As a biogeochemist stationed at the University of Alaska in Fairbanks, Katey Walter Anthony studies one of the most understood compounds in chemistry -- CH4, or methane. Unfortunately, the impact of methane on global warming is far less evident, which is why Walter Anthony regularly treks to Siberia, near the North Pole, to study a type of soil known as permafrost, the soil that remains at or below the freezing point of water for years and years.
But the "perma-" isn't permanent. In fact, the frozen soil can melt, forming first a sinkhole, then a small lake, then a large lake. As our planet warms, more of these bodies of water will form. In and of itself, that's not so bad, but these permafrost lakes produce something else -- methane gas, a byproduct of microbial decomposition that bubbles from the lake bed to the surface. At the surface, it bursts into the atmosphere and, like carbon dioxide, becomes part of the gassy blanket warming our planet up.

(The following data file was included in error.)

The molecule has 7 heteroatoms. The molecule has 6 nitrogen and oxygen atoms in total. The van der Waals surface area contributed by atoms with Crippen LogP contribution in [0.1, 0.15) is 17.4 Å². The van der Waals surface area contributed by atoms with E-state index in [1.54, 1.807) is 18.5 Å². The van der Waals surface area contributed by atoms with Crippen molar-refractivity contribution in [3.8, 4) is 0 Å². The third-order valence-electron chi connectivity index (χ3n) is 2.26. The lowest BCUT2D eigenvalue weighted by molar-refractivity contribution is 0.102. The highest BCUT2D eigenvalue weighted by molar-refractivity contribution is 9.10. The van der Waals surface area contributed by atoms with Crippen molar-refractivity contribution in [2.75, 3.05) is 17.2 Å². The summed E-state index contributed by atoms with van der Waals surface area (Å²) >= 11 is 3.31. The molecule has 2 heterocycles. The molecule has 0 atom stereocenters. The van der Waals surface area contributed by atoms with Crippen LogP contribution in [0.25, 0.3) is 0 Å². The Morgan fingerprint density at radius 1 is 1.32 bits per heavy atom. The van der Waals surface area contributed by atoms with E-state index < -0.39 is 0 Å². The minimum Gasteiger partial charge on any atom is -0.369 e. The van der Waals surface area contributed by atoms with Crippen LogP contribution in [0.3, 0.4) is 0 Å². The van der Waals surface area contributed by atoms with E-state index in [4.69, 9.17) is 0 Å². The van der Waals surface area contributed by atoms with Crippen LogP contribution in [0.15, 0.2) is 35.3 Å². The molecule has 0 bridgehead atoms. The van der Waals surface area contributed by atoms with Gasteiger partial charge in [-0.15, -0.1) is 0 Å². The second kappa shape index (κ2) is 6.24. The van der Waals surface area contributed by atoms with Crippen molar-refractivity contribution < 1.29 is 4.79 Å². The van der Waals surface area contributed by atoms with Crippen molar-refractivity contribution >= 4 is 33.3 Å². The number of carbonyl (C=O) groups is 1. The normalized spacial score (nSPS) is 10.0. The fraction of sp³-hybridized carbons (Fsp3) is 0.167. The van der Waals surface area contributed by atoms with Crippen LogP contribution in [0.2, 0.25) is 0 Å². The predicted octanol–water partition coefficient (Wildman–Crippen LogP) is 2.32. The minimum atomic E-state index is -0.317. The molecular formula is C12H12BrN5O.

Walter Anthony has been collecting methane from Arctic lakes for years and worries that Earth may be on course to experience an unprecedented warming. Her estimates suggest that, by 2100, melting permafrost could increase levels of atmospheric methane by as much as 40 percent beyond what would be produced by all other sources [source: Walter Anthony]. Because methane is even more potent than carbon dioxide as a greenhouse gas, it could potentially raise Earth's mean annual temperature an additional 0.32 degrees Celsius [source: Walter Anthony]. This could accelerate global warming to drastic levels and wreak havoc with weather patterns and sea levels.